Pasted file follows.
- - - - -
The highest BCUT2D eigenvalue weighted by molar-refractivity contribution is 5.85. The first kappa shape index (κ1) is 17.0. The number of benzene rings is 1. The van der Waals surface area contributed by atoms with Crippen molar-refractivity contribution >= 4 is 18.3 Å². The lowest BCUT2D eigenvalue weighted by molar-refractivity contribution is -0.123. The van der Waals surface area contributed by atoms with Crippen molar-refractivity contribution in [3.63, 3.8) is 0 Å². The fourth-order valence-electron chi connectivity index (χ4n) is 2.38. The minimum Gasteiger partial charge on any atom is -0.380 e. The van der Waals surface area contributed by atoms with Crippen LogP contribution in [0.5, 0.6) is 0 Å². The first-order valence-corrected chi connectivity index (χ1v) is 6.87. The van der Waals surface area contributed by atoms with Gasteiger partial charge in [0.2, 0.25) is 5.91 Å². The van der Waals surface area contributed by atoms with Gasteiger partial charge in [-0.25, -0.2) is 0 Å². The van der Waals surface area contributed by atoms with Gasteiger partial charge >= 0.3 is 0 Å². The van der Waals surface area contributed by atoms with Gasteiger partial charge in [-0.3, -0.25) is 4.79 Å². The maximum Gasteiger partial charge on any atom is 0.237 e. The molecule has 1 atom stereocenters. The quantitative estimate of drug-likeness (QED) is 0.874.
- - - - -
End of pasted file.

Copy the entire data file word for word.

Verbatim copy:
The highest BCUT2D eigenvalue weighted by molar-refractivity contribution is 5.85. The first kappa shape index (κ1) is 17.0. The number of benzene rings is 1. The van der Waals surface area contributed by atoms with Crippen molar-refractivity contribution >= 4 is 18.3 Å². The lowest BCUT2D eigenvalue weighted by molar-refractivity contribution is -0.123. The van der Waals surface area contributed by atoms with Crippen molar-refractivity contribution in [3.63, 3.8) is 0 Å². The fourth-order valence-electron chi connectivity index (χ4n) is 2.38. The minimum Gasteiger partial charge on any atom is -0.380 e. The van der Waals surface area contributed by atoms with Crippen LogP contribution in [0.5, 0.6) is 0 Å². The first-order valence-corrected chi connectivity index (χ1v) is 6.87. The van der Waals surface area contributed by atoms with Gasteiger partial charge in [0.2, 0.25) is 5.91 Å². The van der Waals surface area contributed by atoms with Gasteiger partial charge in [-0.25, -0.2) is 0 Å². The van der Waals surface area contributed by atoms with Gasteiger partial charge >= 0.3 is 0 Å². The van der Waals surface area contributed by atoms with Gasteiger partial charge in [-0.3, -0.25) is 4.79 Å². The maximum Gasteiger partial charge on any atom is 0.237 e. The molecule has 1 atom stereocenters. The quantitative estimate of drug-likeness (QED) is 0.874.